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International Handbook on Migration and Economic Development

Edited by Robert E.B. Lucas, Professor of Economics, Boston University, US
This Handbook summarizes the state of thinking and presents new evidence on various links between international migration and economic development, with particular reference to lower-income countries. The connections between trade, aid and migration are critically examined through global case studies.
Extent: 488 pp
Hardback Price: $240.00 Web: $216.00
Publication Date: 2015
ISBN: 978 1 78254 806 5
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  • Development Studies
  • Development Economics
  • Development Studies
  • Migration
  • Economics and Finance
  • Development Economics
  • Politics and Public Policy
  • Migration
  • Urban and Regional Studies
  • Migration
Migration and economic development are mutually linked. Development is a catalyst for migration and vice versa. However, the signs of causal links in both directions remain widely disputed, prompting questions about the reciprocity between the two.

This Handbook summarizes the state of thinking and presents new evidence on various links between international migration and economic development, with particular reference to lower-income countries. The connections between trade, aid and migration are critically examined through global case studies. Some of the topics covered include:

• a review of European states’ co-development strategies to limit immigration and redirect remittances

• an exploration of the role of the diaspora in transferring technology and stimulating trade

• an examination of the economic roots of international terrorism.

The various chapters extend our frontiers of understanding with fresh evidence, providing a useful reference point for researchers, students and policymakers interested in development and migration.
‘This book addresses a largely unresolved mirror question. Does migration cause development or the other way around? As the contributors show, the compromise idea that they are mutually constitutive depends on a careful examination of the forms of migration (temporary, circular, permanent or return), the role of the destination and origin states and the ways in which remittance income has been deployed. Robert Lucas has assembled an excellent team of established and up-and-coming economists who address these issues in this instructive Handbook.’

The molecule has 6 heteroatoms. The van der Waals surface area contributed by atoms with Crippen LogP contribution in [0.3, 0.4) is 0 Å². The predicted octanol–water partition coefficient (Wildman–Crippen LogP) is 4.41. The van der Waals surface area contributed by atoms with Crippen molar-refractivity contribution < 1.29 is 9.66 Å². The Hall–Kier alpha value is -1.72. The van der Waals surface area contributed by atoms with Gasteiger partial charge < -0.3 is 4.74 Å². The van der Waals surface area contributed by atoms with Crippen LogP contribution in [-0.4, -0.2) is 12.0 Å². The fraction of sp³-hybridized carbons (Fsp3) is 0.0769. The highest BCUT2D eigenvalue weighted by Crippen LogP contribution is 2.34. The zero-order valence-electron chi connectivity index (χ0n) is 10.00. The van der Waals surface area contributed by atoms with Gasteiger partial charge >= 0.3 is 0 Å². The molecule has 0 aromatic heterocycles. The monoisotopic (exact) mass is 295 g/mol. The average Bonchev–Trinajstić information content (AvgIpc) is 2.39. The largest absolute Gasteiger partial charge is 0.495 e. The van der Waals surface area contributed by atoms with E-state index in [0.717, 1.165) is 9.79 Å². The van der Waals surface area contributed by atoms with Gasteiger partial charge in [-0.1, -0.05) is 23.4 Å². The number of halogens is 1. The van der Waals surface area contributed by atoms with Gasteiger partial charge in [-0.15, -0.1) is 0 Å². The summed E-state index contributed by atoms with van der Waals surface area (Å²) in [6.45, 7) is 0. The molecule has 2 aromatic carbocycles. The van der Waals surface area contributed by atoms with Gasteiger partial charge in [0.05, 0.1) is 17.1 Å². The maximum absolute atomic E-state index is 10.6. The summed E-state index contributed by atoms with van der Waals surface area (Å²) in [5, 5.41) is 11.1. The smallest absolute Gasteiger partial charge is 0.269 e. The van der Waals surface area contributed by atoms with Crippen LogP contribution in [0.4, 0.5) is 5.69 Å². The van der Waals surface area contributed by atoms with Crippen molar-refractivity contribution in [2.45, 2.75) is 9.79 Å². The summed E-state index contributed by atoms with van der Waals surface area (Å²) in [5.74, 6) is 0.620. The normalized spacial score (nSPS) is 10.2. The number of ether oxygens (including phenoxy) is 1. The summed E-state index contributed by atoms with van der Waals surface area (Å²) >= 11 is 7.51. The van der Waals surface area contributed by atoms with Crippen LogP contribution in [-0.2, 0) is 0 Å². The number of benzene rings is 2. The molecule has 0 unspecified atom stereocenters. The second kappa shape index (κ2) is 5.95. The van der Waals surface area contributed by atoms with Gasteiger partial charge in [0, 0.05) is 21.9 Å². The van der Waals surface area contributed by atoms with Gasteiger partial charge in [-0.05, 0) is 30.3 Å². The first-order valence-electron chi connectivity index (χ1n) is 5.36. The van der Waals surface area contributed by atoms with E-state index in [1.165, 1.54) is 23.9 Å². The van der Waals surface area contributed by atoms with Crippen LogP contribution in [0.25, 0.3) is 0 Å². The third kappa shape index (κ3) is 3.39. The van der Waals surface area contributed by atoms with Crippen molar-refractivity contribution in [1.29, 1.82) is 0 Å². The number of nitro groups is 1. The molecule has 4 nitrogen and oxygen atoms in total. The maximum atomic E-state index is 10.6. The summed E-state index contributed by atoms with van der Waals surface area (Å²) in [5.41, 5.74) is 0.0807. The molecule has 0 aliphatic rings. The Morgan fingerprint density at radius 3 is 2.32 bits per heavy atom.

– Robin Cohen, University of Oxford, UK
Contributors: C. Carletto, M.A. Clemens, J. Crush, P. Derin-Güre, J. Gibson, F. Gubert, A.M. Ibáñez, O. Ivus, F. Kondylis, J. Larrison, R.E.B. Lucas, R. A. Margo, D. McKenzie, P. Mishra, V. Mueller, A. Naghavi, Ç. Özden, C.R. Parsons, J. Wahba, L.A. Winters, CB.
Contents:

1. Migration and Economic Development: An Introduction and Synopsis
Robert E.B. Lucas

2. Informing Migration Policies: A Data Primer
Calogero Carletto, Jennica Larrison and Çaglar Özden

3. The Economic History of Migration: The Pre-World War One United States as Lens
Robert A. Margo

4. International Migration, Trade and Aid: A Survey
Christopher R. Parsons and L. Alan Winters

5. The Discourse and Practice of Co-development in Europe
Flore Gubert

6. Does Development Reduce Migration?
Michael A. Clemens

7. Development through Seasonal Worker Programs: The Case of New Zealand's RSE Program.
John Gibson and David McKenzie

8. Southern Hub: The Globalization of Migration to South Africa
Jonathan Crush

9. Emigration and Wages in Source Countries: A Survey of the Empirical Literature
Prachi Mishra

10. Migration, Technology Diffusion and Institutional Development at the Origin
Olena Ivus and Alireza Naghavi

11. The Migration-Trade Link in Developing Economies: A Summary and Extension of Evidence
Robert E.B. Lucas

12. Return Migration and Economic Development
Jackline Wahba

13. Growth in Forced Displacement: Cross-Country, Sub-National and Household Evidence on Potential Determinants
Ana María Ibáñez

14. Economic Consequences of Conflict and Environmental Displacement
Florence Kondylis and Valerie Mueller

15. Development, Immigration and Terrorism
Pinar Derin-Güre

Index